You can see around corners. That might mean identifying holes in a story that others might not see, or predicting real-life problems that would catch most people unaware. Seeing around corners helps you solve problems ahead of time, before they can slow you down.

You’re a futurist. Some people are naturally better at predicting tomorrow. We’re all guessing, but because futurists are using instincts and criteria cultivated across a lifetime of paying closer attention, your guesses are actually educated extrapolations. You might be great at deciding what kinds of stories people might read tomorrow or discovering fresh ways to find new readers to consume them.

You’re a character designer. I love this particular superpower, and wish I was better at it. I use an exhaustive list of questions called character DNA to get a feel for who my characters are. Over time this has grown more natural, but it’s still something I need to deeply think about. But if this is your superpower, you have a more innate understanding than most writers of what drives people, how their emotional damage limits them, and how to create chemistry between them in a story. 

You’re a story architect. Most authors intuitively understand that every well-told story has a beginning, a middle, and an end. But the story architect can read the patterns inside a story like lines of code within a program and hack them to craft a superior narrative. If that’s you, congratulations. You and the character designer can hang out at the popular table. If this isn’t your superpower, maybe you can offer to buy one of them lunch. 

You’re a designer. Some people are brilliant with language, bringing their ideas to life through words. Others are visual and use canvases of shapes, textures, and colors to convey the magic in their heads. Working with someone who’s more visually-minded can help you to see your story and its world in layers and colors you might not have explored otherwise. If this is your superpower, you might use it to write enticing descriptions of world elements, or to create graphics for back matter in your books or marketing materials.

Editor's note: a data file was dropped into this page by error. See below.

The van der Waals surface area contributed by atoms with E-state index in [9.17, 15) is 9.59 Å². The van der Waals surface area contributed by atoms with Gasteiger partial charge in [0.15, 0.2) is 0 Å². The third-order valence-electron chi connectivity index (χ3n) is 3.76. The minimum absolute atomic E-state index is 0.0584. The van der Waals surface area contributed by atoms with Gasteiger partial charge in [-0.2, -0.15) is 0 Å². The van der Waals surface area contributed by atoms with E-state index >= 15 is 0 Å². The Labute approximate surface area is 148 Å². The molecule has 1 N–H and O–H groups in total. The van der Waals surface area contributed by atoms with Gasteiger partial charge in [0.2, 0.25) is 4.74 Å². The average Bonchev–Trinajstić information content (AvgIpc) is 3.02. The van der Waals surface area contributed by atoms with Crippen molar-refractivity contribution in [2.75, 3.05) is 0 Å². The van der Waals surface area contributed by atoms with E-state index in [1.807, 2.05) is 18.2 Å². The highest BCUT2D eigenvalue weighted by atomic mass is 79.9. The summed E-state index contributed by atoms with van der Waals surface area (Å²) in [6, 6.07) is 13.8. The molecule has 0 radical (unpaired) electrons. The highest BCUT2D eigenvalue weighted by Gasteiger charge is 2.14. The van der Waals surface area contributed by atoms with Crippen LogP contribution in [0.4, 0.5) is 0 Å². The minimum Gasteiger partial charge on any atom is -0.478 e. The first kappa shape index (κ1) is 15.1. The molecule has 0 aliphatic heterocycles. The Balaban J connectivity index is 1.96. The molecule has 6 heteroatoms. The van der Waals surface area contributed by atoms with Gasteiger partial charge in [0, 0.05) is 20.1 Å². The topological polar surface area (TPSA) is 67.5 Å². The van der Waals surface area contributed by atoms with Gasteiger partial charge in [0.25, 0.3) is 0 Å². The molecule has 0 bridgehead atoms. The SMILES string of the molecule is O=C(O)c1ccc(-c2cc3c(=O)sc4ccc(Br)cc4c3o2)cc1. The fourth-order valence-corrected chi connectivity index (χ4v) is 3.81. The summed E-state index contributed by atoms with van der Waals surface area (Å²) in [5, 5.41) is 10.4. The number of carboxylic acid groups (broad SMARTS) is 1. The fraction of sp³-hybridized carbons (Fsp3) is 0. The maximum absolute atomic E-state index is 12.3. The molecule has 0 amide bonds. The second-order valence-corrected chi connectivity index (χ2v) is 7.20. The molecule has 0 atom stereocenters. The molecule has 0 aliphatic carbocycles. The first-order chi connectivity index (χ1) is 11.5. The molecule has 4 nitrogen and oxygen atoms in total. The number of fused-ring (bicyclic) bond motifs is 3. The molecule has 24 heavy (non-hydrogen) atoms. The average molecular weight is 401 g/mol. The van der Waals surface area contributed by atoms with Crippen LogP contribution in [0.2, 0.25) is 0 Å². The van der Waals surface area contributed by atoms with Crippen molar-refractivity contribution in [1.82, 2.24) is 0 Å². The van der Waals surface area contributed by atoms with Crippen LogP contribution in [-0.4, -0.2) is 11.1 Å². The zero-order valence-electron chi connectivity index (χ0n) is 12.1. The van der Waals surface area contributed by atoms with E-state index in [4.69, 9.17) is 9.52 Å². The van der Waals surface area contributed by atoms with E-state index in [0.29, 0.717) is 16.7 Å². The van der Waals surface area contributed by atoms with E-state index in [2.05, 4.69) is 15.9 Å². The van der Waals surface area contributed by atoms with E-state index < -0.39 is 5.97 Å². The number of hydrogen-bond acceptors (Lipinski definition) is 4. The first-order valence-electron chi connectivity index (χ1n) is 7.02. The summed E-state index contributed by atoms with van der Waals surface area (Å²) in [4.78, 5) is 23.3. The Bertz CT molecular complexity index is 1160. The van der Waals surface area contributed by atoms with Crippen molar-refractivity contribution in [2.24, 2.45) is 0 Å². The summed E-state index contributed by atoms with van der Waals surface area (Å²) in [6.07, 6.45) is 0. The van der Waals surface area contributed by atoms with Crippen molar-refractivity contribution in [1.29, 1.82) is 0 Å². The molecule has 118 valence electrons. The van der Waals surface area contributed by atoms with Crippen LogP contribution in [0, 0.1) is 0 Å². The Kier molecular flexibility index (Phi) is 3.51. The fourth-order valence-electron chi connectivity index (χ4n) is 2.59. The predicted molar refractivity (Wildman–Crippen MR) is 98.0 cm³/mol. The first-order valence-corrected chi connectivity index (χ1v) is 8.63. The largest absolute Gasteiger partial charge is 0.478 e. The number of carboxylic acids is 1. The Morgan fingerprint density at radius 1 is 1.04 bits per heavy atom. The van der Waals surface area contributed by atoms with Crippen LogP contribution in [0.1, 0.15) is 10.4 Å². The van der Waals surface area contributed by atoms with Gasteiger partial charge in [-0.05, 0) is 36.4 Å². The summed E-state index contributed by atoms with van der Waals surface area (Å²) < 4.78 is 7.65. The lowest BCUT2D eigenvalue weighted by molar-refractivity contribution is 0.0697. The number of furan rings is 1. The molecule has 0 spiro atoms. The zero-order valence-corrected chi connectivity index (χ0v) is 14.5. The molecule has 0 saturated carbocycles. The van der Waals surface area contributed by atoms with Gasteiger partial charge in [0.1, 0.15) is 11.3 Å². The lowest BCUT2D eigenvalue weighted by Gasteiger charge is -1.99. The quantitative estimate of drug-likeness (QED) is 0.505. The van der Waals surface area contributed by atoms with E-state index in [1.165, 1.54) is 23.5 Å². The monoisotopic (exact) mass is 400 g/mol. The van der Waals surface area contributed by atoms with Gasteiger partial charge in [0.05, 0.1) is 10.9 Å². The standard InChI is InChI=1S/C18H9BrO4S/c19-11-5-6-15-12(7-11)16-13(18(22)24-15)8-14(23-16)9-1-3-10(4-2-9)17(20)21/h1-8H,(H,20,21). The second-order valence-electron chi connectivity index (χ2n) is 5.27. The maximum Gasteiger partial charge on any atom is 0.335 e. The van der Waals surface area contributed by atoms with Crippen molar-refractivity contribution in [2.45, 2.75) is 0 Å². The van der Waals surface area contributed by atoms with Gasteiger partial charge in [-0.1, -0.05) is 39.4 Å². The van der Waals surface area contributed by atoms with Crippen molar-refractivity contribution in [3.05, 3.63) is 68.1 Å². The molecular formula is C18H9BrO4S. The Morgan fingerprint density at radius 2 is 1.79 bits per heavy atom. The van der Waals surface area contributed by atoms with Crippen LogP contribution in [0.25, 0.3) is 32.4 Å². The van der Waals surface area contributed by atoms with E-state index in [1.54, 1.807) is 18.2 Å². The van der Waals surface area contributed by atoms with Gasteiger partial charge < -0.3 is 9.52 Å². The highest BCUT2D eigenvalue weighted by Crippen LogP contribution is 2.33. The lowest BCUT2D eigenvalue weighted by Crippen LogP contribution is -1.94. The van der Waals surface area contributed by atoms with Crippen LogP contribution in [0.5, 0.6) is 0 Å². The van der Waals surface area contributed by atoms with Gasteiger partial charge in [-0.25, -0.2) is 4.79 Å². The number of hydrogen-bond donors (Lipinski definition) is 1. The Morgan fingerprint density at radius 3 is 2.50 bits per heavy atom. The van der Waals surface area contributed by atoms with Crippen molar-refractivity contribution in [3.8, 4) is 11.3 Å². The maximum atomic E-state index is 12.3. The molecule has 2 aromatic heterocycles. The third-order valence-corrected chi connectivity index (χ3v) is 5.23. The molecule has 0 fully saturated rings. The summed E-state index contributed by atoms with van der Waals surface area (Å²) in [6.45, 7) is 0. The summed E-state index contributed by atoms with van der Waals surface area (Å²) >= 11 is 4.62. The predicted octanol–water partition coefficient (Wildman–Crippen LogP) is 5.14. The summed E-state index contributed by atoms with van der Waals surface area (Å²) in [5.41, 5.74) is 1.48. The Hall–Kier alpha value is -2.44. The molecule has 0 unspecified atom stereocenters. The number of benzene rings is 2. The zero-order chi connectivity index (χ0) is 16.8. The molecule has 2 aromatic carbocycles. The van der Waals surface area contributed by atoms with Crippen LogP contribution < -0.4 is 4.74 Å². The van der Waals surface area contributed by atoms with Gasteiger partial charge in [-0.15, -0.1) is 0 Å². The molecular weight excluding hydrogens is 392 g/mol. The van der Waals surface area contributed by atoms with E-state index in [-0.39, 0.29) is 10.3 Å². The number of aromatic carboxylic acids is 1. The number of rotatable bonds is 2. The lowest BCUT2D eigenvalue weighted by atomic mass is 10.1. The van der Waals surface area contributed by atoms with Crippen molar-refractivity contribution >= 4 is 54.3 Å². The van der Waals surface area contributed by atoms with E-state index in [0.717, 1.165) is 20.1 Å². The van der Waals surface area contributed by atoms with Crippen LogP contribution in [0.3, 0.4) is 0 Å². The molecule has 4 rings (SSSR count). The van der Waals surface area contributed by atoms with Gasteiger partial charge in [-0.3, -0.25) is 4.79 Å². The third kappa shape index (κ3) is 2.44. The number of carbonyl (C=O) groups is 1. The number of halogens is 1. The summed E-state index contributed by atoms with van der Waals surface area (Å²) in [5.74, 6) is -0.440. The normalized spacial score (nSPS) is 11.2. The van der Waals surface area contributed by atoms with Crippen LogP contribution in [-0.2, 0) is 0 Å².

You’re a worldbuilder. Not all visually-minded people are automatically worldbuilders, but worldbuilders tend to think visually, like designers. If this is your superpower, align yourself with writers who can fill your worlds with their stories. If it’s not your superpower, collaborate with a worldbuilder who can help you create a world that enhances the emotional power of your characters’ journey.

You’re a breeder of BIG ideas. This is the person with the superpower to conjure high-concept story ideas out of nowhere, the kind that Hollywood has been known to write large checks for without even seeing a script. But big ideas often don’t make it to full fruition, because there’s a big difference between idea and execution, and if you have this superpower, you probably need some help figuring out how to flesh your big idea out into a story.

You’re great at connecting the dots. If this is your superpower, you can see the big picture, but you can also zoom in and create the chains of cause and effect and the character relationships that tie the story together and empower all its meaningful moments. Without you, the big ideas collapse in on themselves, which means that the best version of the story never gets told, if the story gets told at all.

You’re a deep listener. Most story rooms will probably have a mix of loud and quiet storytellers, and the loud ones get most the attention. But the quiet ones hear things that no one else does, and they’re better at reading the subtext in what everyone else is saying. If this is your superpower, you might need to deliver your contributions after the brainstorming meeting is over and you’ve had a chance to think things through. And if you’re collaborating with a deep listener, be sure to ask them for their insights after you’ve given them a few hours — or a day — to put it all together.